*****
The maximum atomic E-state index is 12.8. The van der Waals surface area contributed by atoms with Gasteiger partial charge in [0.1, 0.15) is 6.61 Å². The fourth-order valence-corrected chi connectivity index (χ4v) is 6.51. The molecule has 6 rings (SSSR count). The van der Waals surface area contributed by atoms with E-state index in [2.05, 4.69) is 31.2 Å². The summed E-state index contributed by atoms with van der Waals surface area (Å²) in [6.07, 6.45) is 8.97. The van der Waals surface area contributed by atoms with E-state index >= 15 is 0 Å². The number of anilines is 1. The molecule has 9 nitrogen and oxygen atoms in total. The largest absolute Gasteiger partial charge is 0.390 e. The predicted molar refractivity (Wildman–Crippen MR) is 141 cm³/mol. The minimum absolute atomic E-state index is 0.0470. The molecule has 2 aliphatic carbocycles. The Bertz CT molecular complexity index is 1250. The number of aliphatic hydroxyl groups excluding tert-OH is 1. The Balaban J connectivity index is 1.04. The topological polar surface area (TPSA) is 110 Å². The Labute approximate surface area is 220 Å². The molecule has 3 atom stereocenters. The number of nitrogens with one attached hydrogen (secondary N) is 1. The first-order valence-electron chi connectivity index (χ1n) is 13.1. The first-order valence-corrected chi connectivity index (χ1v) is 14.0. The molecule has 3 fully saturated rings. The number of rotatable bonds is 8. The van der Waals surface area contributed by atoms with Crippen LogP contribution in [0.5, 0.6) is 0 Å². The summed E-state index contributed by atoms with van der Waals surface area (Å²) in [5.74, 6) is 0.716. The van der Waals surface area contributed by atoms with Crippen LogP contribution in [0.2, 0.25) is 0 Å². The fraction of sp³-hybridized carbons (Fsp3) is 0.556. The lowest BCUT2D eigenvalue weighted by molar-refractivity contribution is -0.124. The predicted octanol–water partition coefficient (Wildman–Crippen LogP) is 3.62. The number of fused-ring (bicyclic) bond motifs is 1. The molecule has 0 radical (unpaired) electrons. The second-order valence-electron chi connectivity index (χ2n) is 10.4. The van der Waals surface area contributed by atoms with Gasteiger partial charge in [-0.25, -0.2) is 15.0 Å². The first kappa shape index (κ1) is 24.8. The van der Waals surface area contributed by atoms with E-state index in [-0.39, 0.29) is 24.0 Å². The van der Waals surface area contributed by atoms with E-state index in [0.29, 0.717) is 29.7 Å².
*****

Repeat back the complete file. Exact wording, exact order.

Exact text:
The maximum atomic E-state index is 12.8. The van der Waals surface area contributed by atoms with Gasteiger partial charge in [0.1, 0.15) is 6.61 Å². The fourth-order valence-corrected chi connectivity index (χ4v) is 6.51. The molecule has 6 rings (SSSR count). The van der Waals surface area contributed by atoms with E-state index in [2.05, 4.69) is 31.2 Å². The summed E-state index contributed by atoms with van der Waals surface area (Å²) in [6.07, 6.45) is 8.97. The van der Waals surface area contributed by atoms with E-state index >= 15 is 0 Å². The number of anilines is 1. The molecule has 9 nitrogen and oxygen atoms in total. The largest absolute Gasteiger partial charge is 0.390 e. The predicted molar refractivity (Wildman–Crippen MR) is 141 cm³/mol. The minimum absolute atomic E-state index is 0.0470. The molecule has 2 aliphatic carbocycles. The Bertz CT molecular complexity index is 1250. The number of aliphatic hydroxyl groups excluding tert-OH is 1. The Balaban J connectivity index is 1.04. The topological polar surface area (TPSA) is 110 Å². The Labute approximate surface area is 220 Å². The molecule has 3 atom stereocenters. The number of nitrogens with one attached hydrogen (secondary N) is 1. The first-order valence-electron chi connectivity index (χ1n) is 13.1. The first-order valence-corrected chi connectivity index (χ1v) is 14.0. The molecule has 3 fully saturated rings. The number of rotatable bonds is 8. The van der Waals surface area contributed by atoms with Crippen LogP contribution in [0.5, 0.6) is 0 Å². The summed E-state index contributed by atoms with van der Waals surface area (Å²) in [5.74, 6) is 0.716. The van der Waals surface area contributed by atoms with Crippen LogP contribution in [0.2, 0.25) is 0 Å². The fraction of sp³-hybridized carbons (Fsp3) is 0.556. The lowest BCUT2D eigenvalue weighted by molar-refractivity contribution is -0.124. The predicted octanol–water partition coefficient (Wildman–Crippen LogP) is 3.62. The number of fused-ring (bicyclic) bond motifs is 1. The molecule has 0 radical (unpaired) electrons. The second-order valence-electron chi connectivity index (χ2n) is 10.4. The van der Waals surface area contributed by atoms with Gasteiger partial charge in [-0.25, -0.2) is 15.0 Å². The first kappa shape index (κ1) is 24.8. The van der Waals surface area contributed by atoms with E-state index in [-0.39, 0.29) is 24.0 Å². The van der Waals surface area contributed by atoms with E-state index in [0.29, 0.717) is 29.7 Å².